THE PREPARATION AND DELIVERY OF SERMONS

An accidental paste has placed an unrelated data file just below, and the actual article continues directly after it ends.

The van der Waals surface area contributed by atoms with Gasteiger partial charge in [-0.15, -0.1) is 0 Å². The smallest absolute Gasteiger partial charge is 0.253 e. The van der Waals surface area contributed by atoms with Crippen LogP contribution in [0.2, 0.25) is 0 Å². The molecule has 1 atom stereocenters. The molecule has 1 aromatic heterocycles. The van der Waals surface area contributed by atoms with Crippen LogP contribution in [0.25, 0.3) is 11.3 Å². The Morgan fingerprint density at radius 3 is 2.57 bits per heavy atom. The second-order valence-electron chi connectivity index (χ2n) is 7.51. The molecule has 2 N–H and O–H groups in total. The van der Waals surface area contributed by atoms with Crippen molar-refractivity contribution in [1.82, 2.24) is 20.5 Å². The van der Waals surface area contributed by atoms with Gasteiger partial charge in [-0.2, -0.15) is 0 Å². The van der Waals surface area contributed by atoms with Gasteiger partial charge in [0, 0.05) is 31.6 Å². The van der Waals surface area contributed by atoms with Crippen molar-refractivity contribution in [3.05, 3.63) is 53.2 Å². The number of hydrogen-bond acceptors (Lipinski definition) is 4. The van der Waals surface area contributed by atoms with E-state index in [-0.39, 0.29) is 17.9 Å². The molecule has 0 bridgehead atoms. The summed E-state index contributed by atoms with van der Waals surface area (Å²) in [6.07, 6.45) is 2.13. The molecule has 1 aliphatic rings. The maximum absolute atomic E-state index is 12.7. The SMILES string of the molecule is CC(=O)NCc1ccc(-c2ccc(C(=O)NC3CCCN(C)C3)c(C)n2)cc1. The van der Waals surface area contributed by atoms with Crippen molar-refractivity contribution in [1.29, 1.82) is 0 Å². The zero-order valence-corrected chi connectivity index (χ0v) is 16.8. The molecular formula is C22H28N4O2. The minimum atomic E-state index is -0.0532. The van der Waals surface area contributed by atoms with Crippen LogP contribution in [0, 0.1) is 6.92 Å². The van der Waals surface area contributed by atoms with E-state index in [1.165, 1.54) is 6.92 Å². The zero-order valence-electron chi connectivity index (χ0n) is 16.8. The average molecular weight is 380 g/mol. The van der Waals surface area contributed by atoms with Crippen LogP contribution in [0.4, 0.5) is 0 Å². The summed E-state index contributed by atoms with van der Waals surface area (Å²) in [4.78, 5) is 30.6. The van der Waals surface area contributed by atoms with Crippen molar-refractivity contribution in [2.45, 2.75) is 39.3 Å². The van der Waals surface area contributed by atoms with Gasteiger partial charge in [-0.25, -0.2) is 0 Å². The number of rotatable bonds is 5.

JOHN ALBERT BROADUS (1827-1895) was to become one of the most influential Baptist leaders in the history of the United States. Saved in a revival meeting at age sixteen, he planned to study medicine at the University of Virginia. A sermon by S.M. Poindexter so challenged him that he surrendered to the call to the ministry instead. He still entered the university in 1846, and in 1850 he received the M.A. degree. Upon graduation he became the teacher of Greek and Latin at the University of Virginia and also took the pastorate of the Baptist Church of Charlottesville. The next year he resigned the teaching position, and he dedicated himself to the church for the next several years, except for two years spent as chaplain at the university. In 1857 he met with four other men to plan a new seminary for Baptists in the South. The Southern Baptist Theological Seminary was formally established in 1858, and in 1859 Broadus became a professor there. He was later the second president of the school. Despite the offer of many pastorates, he made the seminary his life's work, teaching there for thirty-six years. Whether preaching or teaching, he was noted for being able to state deep truths in a way plain enough for all to understand them clearly. He stressed the importance of this to his ministerial students. His book "A Treatise on the Preparation and Delivery of Sermons" has been a classic on the subject since its publication. "Lectures on the History of Preaching" and "A Gentleman and a Scholar: The Life of James P. Boyce" have also been recently reprinted by Solid Ground. At the height of his popularity and usefulness, he was called home to Heaven on March 16, 1895.